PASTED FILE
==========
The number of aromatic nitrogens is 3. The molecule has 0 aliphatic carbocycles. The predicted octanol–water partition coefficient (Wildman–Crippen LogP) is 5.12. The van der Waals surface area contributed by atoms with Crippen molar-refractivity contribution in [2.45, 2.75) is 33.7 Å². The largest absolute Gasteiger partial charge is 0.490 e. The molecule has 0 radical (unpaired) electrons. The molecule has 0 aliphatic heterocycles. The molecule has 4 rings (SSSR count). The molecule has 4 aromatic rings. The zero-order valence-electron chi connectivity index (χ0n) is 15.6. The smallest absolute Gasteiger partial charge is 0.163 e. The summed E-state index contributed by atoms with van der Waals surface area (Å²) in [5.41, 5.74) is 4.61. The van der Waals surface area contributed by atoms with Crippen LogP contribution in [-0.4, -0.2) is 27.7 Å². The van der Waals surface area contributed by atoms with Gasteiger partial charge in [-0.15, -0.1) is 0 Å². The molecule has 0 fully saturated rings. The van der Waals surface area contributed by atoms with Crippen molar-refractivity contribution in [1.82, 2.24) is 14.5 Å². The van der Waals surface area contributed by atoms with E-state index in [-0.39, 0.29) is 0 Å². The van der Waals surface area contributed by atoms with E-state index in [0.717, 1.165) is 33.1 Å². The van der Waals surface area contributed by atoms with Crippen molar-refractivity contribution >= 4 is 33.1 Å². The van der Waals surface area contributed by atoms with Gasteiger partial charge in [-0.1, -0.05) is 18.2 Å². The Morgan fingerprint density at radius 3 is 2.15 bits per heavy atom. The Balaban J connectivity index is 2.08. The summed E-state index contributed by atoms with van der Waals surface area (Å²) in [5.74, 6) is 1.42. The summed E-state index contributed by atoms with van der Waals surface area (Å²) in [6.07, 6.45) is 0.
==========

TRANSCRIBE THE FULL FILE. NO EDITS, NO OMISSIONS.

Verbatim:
The number of aromatic nitrogens is 3. The molecule has 0 aliphatic carbocycles. The predicted octanol–water partition coefficient (Wildman–Crippen LogP) is 5.12. The van der Waals surface area contributed by atoms with Crippen molar-refractivity contribution in [2.45, 2.75) is 33.7 Å². The largest absolute Gasteiger partial charge is 0.490 e. The molecule has 0 radical (unpaired) electrons. The molecule has 0 aliphatic heterocycles. The molecule has 4 rings (SSSR count). The molecule has 4 aromatic rings. The zero-order valence-electron chi connectivity index (χ0n) is 15.6. The smallest absolute Gasteiger partial charge is 0.163 e. The summed E-state index contributed by atoms with van der Waals surface area (Å²) in [5.41, 5.74) is 4.61. The van der Waals surface area contributed by atoms with Crippen LogP contribution in [-0.4, -0.2) is 27.7 Å². The van der Waals surface area contributed by atoms with Gasteiger partial charge in [-0.15, -0.1) is 0 Å². The molecule has 0 fully saturated rings. The van der Waals surface area contributed by atoms with Crippen molar-refractivity contribution in [1.82, 2.24) is 14.5 Å². The van der Waals surface area contributed by atoms with E-state index in [-0.39, 0.29) is 0 Å². The van der Waals surface area contributed by atoms with E-state index in [0.717, 1.165) is 33.1 Å². The van der Waals surface area contributed by atoms with Crippen molar-refractivity contribution >= 4 is 33.1 Å². The van der Waals surface area contributed by atoms with Gasteiger partial charge in [-0.1, -0.05) is 18.2 Å². The Morgan fingerprint density at radius 3 is 2.15 bits per heavy atom. The Balaban J connectivity index is 2.08. The summed E-state index contributed by atoms with van der Waals surface area (Å²) in [5.74, 6) is 1.42. The summed E-state index contributed by atoms with van der Waals surface area (Å²) in [6.07, 6.45) is 0.